Conservationists are calling on Australia’s banks to follow their French counterparts in refusing to fund proposed coal mines in Queensland’s Galilee Basin.
Major French banks BNP Paribas, Societe Generale, and Credit Agricole have written to campaign group Market Forces pledging not to fund the development of the Galilee.
Indian giant Adani has proposed to build the $16.5 billion Carmichael mine in the region and export at least 50 million tonnes of coal a year through the Abbot Point terminal, north of Bowen.
The plans are currently the subject of a legal challenge mounted by conservation group Coast and Country in Queensland’s land court.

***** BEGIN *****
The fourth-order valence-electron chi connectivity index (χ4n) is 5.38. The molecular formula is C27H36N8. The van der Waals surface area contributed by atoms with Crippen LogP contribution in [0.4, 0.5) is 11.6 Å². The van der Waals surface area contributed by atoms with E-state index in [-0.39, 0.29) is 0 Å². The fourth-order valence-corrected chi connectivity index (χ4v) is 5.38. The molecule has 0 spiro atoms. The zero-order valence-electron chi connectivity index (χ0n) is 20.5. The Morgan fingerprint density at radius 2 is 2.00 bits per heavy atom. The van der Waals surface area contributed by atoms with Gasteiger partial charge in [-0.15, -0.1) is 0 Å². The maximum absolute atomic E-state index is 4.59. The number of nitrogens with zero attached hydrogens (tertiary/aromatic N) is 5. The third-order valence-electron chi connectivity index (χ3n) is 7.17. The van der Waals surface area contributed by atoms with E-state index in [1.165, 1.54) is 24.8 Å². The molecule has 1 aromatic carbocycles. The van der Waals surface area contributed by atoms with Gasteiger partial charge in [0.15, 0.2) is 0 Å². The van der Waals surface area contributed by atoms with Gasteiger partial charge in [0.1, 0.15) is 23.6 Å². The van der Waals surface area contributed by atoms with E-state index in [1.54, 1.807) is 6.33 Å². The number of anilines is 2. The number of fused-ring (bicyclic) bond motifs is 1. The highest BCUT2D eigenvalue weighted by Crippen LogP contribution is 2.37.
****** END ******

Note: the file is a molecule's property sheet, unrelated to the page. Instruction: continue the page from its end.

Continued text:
The decision of the three French banks is telling, according to Greens Senator Christine Milne.
“These French banks are some of the world’s biggest coal industry lenders and even they can see that investing in the Galilee Basin coal mines is environmentally and financially reckless,” she said on Thursday.
The trio join another eight international banks that have stepped away from the projects, she said.
“This leaves Adani, which is already mortgaged to the hilt, with very few options to finance the Carmichael mine and Abbot Point coal port expansion.”
Greenpeace and the Australian Youth Climate Coalition (AYCC) echoed Ms Milne’s call for Australia’s banks to follow suit.
But Adani had not formally requested any financing from the three institutions and therefore the news had no bearing on the company, a spokesman said.
“Adani’s projects in Queensland comply with the strictest environmental conditions in a world’s best practice environmental approvals framework,” he said.
“The company continues to progress the financing arrangements for its projects in Australia.”